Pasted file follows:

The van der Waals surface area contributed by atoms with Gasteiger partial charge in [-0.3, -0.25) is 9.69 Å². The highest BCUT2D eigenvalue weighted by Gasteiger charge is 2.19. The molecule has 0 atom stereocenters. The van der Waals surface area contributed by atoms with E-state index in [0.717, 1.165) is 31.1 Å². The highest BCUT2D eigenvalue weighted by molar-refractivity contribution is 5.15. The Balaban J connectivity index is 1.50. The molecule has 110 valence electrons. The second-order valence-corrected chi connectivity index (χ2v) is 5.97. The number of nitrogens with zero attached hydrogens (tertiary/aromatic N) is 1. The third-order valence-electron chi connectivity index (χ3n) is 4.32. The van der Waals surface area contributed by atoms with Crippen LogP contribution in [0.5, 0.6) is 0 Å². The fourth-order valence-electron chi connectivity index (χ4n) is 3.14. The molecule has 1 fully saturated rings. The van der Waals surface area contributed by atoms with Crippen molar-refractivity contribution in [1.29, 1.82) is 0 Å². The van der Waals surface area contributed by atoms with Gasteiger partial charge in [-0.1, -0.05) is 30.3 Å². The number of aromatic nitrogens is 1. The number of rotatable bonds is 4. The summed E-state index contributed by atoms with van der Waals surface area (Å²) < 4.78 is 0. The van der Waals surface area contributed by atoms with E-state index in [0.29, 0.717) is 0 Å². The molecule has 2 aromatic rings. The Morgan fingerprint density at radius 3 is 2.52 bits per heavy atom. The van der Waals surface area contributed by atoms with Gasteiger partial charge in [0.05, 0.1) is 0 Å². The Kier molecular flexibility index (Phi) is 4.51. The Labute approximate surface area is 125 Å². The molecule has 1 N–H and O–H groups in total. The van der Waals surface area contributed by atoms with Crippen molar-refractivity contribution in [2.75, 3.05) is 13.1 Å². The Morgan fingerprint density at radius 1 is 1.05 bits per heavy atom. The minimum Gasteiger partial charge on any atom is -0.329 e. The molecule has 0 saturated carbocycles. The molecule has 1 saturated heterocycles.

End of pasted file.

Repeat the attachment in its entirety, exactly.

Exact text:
The van der Waals surface area contributed by atoms with Gasteiger partial charge in [-0.3, -0.25) is 9.69 Å². The highest BCUT2D eigenvalue weighted by Gasteiger charge is 2.19. The molecule has 0 atom stereocenters. The van der Waals surface area contributed by atoms with E-state index in [0.717, 1.165) is 31.1 Å². The highest BCUT2D eigenvalue weighted by molar-refractivity contribution is 5.15. The Balaban J connectivity index is 1.50. The molecule has 110 valence electrons. The second-order valence-corrected chi connectivity index (χ2v) is 5.97. The number of nitrogens with zero attached hydrogens (tertiary/aromatic N) is 1. The third-order valence-electron chi connectivity index (χ3n) is 4.32. The van der Waals surface area contributed by atoms with Crippen LogP contribution in [0.5, 0.6) is 0 Å². The fourth-order valence-electron chi connectivity index (χ4n) is 3.14. The molecule has 1 fully saturated rings. The van der Waals surface area contributed by atoms with Crippen molar-refractivity contribution in [1.29, 1.82) is 0 Å². The van der Waals surface area contributed by atoms with Gasteiger partial charge in [-0.1, -0.05) is 30.3 Å². The number of aromatic nitrogens is 1. The number of rotatable bonds is 4. The summed E-state index contributed by atoms with van der Waals surface area (Å²) < 4.78 is 0. The van der Waals surface area contributed by atoms with E-state index in [0.29, 0.717) is 0 Å². The molecule has 2 aromatic rings. The Morgan fingerprint density at radius 3 is 2.52 bits per heavy atom. The van der Waals surface area contributed by atoms with Gasteiger partial charge in [0.05, 0.1) is 0 Å². The Kier molecular flexibility index (Phi) is 4.51. The Labute approximate surface area is 125 Å². The molecule has 1 N–H and O–H groups in total. The van der Waals surface area contributed by atoms with Crippen molar-refractivity contribution in [2.75, 3.05) is 13.1 Å². The Morgan fingerprint density at radius 1 is 1.05 bits per heavy atom. The minimum Gasteiger partial charge on any atom is -0.329 e. The molecule has 0 saturated carbocycles. The molecule has 1 saturated heterocycles.